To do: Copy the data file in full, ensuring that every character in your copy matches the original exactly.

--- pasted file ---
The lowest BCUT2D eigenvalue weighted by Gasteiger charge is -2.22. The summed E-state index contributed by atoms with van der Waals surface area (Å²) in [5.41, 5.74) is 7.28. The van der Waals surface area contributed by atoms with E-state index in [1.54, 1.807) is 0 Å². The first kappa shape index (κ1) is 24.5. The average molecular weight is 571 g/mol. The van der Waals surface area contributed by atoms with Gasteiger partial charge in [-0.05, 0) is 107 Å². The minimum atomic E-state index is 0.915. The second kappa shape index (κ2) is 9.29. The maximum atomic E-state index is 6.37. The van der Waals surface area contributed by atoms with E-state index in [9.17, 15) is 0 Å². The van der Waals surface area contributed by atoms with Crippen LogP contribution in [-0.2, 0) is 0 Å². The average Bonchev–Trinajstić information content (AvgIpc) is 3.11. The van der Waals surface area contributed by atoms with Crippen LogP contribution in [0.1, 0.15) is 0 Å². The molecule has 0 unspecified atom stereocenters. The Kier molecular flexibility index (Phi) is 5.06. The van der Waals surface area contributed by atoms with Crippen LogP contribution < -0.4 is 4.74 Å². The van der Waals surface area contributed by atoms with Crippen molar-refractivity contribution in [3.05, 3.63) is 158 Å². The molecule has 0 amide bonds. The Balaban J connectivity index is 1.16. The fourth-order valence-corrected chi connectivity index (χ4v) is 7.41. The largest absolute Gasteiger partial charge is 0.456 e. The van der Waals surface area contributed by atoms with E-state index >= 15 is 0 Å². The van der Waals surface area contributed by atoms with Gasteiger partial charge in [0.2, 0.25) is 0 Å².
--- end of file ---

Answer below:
The lowest BCUT2D eigenvalue weighted by Gasteiger charge is -2.22. The summed E-state index contributed by atoms with van der Waals surface area (Å²) in [5.41, 5.74) is 7.28. The van der Waals surface area contributed by atoms with E-state index in [1.54, 1.807) is 0 Å². The first kappa shape index (κ1) is 24.5. The average molecular weight is 571 g/mol. The van der Waals surface area contributed by atoms with Gasteiger partial charge in [-0.05, 0) is 107 Å². The minimum atomic E-state index is 0.915. The second kappa shape index (κ2) is 9.29. The maximum atomic E-state index is 6.37. The van der Waals surface area contributed by atoms with E-state index in [9.17, 15) is 0 Å². The van der Waals surface area contributed by atoms with Crippen LogP contribution in [-0.2, 0) is 0 Å². The average Bonchev–Trinajstić information content (AvgIpc) is 3.11. The van der Waals surface area contributed by atoms with Crippen LogP contribution in [0.1, 0.15) is 0 Å². The molecule has 0 unspecified atom stereocenters. The Kier molecular flexibility index (Phi) is 5.06. The van der Waals surface area contributed by atoms with Crippen LogP contribution < -0.4 is 4.74 Å². The van der Waals surface area contributed by atoms with Crippen molar-refractivity contribution in [3.05, 3.63) is 158 Å². The molecule has 0 amide bonds. The Balaban J connectivity index is 1.16. The fourth-order valence-corrected chi connectivity index (χ4v) is 7.41. The largest absolute Gasteiger partial charge is 0.456 e. The van der Waals surface area contributed by atoms with E-state index >= 15 is 0 Å². The van der Waals surface area contributed by atoms with Gasteiger partial charge in [0.2, 0.25) is 0 Å².